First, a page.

Tuesday, August 30, 1983STRANGE BREW: THE ADVENTURES OF BOB AND DOUG McKENZIE. Co-written by Steven De Jarnatt. Based on characters created for the television show SCTV (CBC, 1980-83). Music by Charles Fox. Co-written and directed by Rick Moranis and Dave Thomas. Running time: 90 minutes. B.C. Classifier's warning: occasional swearing and suggestive scenes. Mature entertainment.
IT HAS TO DO with your drug of choice.
Beer drinkers are going to find Strange Brew: The Adventures of Bob and Doug McKenzie a lot funnier than any of the Cheech and Chong movies.
C. and C., of course, have enjoyed remarkable success playing to the pot generation. Their comic personas are inner city and alienated, a pair of merry mary-janeites who flout authority by smoking illegal substances.
The McKenzie brothers, by contrast, represent the traditional backwoods values of central Canada. Family-oriented, they're hooked on back bacon and beer, the well-taxed intoxicant controlled and distributed by the government itself.
The surprise is how similar the two teams really are in their essential approach to comedy. Both offer sharply observed variations on standard hick humour. Instead of rural innocence, though, they provide us with worldviews altered by miracles of modern chemistry.
Befitting their drug of choice, Richard "Cheech" Marin and his Edmonton-born partner Thomas Chong first gained prominence as recording artists. Rick Moranis and Dave Thomas created Bob and Doug as two minutes of Canadian content for the SCTV comedy show.
The question was, could the McKenzies' hoser humour style sustain a feature-length motion picture? The answer is a qualified yes. In a year that has provided no outstanding comedy so far, their Strange Brew is as good as its competition.
The plotline features the none-too-bright McKenzies attempting to con a free case of beer out of the Elsinore Brewery. In the process, they become involved in a family feud and mad scientist Max Von Sydow's attempt to take over the world using a drug-laced lager.
As satirists, the Moranis-Thomas team are able to go C. and C. one better. Because their amiable alkies are based in The Great White North, their comedy includes an absurdist vision of Canada (a nation that the National Lampoon magazine once called "the Retarded Giant on [America's] doorstep").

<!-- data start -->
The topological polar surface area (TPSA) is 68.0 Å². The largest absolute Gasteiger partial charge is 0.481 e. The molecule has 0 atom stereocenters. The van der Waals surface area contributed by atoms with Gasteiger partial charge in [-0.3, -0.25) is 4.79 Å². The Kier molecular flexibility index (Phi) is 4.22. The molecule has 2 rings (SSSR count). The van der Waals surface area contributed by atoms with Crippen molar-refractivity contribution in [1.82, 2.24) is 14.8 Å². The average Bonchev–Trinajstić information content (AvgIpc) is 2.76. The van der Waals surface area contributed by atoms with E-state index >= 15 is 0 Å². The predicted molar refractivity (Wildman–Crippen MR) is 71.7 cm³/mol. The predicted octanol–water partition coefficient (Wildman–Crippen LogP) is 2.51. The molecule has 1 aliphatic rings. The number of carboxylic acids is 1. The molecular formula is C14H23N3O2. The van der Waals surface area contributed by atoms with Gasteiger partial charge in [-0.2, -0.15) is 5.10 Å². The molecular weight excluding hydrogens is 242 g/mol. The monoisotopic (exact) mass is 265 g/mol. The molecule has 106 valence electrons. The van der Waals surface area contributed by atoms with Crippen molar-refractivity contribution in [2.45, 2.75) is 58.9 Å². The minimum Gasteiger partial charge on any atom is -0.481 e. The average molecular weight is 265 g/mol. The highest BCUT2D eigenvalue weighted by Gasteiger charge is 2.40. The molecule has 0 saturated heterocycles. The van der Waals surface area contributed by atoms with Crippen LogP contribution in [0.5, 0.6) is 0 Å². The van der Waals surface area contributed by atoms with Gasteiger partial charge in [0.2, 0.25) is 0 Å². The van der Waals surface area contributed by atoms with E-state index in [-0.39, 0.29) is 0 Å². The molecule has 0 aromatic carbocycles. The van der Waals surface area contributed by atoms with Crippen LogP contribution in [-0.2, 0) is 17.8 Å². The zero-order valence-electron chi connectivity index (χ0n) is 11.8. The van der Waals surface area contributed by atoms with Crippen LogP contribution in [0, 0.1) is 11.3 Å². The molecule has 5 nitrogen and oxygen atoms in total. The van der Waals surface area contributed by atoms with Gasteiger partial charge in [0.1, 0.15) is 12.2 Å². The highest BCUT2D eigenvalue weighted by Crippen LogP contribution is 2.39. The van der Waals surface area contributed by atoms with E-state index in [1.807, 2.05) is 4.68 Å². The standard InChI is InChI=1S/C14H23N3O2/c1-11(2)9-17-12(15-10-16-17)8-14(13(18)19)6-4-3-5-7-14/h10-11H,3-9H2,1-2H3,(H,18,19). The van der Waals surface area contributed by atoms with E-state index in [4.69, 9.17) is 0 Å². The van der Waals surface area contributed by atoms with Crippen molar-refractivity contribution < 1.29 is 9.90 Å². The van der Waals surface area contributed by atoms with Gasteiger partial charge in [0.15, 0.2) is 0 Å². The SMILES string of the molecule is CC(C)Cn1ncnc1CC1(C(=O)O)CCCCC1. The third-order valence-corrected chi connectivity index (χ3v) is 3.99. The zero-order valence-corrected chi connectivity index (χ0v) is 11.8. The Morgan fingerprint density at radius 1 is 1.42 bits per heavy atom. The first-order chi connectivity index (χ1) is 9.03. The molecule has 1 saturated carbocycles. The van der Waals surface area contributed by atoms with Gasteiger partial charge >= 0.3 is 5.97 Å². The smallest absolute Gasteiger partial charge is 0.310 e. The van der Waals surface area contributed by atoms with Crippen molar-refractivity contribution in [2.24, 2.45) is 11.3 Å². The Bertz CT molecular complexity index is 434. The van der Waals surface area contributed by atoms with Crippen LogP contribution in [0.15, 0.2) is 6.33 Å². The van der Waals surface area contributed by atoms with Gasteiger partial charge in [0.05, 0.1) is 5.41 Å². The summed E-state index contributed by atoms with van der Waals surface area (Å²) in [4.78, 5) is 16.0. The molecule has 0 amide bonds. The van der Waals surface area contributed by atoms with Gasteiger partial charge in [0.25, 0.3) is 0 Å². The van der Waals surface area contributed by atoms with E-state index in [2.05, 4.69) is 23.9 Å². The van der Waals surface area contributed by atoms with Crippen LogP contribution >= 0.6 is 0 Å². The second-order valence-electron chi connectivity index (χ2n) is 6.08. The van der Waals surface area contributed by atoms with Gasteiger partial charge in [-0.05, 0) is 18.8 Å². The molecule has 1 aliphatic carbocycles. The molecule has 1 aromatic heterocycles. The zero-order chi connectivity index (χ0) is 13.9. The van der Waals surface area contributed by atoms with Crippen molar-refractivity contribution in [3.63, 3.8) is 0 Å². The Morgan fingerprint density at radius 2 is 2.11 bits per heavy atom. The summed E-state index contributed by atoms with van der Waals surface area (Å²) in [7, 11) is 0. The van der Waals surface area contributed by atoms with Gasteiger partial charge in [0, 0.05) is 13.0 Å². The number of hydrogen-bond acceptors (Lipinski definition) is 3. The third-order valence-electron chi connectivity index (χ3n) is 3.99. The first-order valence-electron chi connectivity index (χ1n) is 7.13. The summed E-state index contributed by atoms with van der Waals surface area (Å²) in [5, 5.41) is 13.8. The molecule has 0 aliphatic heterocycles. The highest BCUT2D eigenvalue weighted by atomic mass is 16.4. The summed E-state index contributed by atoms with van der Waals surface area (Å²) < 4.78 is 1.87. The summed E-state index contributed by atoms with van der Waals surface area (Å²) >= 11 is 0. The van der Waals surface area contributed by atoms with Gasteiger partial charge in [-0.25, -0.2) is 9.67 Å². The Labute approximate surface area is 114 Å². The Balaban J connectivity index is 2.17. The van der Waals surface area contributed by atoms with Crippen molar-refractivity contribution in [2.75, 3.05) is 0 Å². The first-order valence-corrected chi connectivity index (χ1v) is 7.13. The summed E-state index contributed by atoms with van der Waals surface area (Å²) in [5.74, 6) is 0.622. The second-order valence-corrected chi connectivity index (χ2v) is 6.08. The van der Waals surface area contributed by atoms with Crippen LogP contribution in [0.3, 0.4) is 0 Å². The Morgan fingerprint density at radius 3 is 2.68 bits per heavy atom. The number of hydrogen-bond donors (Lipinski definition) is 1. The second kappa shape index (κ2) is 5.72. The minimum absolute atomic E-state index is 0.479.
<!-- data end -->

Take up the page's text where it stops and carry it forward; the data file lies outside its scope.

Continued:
Filmed in Toronto, this American-financed production makes the Ontario metropolis look like the world's biggest small town. Even so, there is sly sophistication in the way the screenplay incorporates the plot of Hamlet without any of of the wink, wink, nudge, nudge obviousness that less clever comedies use to display their wit.
A high level of comic invention combined with a welcome freshness gives Strange Brew a pleasing and distinctive flavour. Bob and Doug fans can expect a cheery, beery evening's entertainment.
The above is a restored version of a Province review by Michael Walsh originally published in 1983. For additional information on this archived material, please visit my FAQ.
AFTERWORD: Though most of Strange Brew was filmed in Toronto, the actual factory footage was shot in the Old Fort Brewing plant in Prince George, B.C. Sadly for the brothers, Bob and Doug brought their quest for better beer to our province about 20 years too early. Today, we are in the midst of a Northwestern (Oregon, Washington and B.C.) brewing renaissance. Since 2007, according to Joe Wiebe (author of 2013's Craft Beer Revolution), there has been an explosion of interest and activity on the independent brewing scene. Today, Vancouver is among the best places on the planet to enjoy a quality cold one. Yet one more thing I will raise a glass to on this Thanksgiving Day.
THANKSGIVING TURKEY LINKS: The Addams Family (1991); Car 54, Where Are You? (1994); Coneheads (1993); The Flintstones (1994); The Nude Bomb (1980).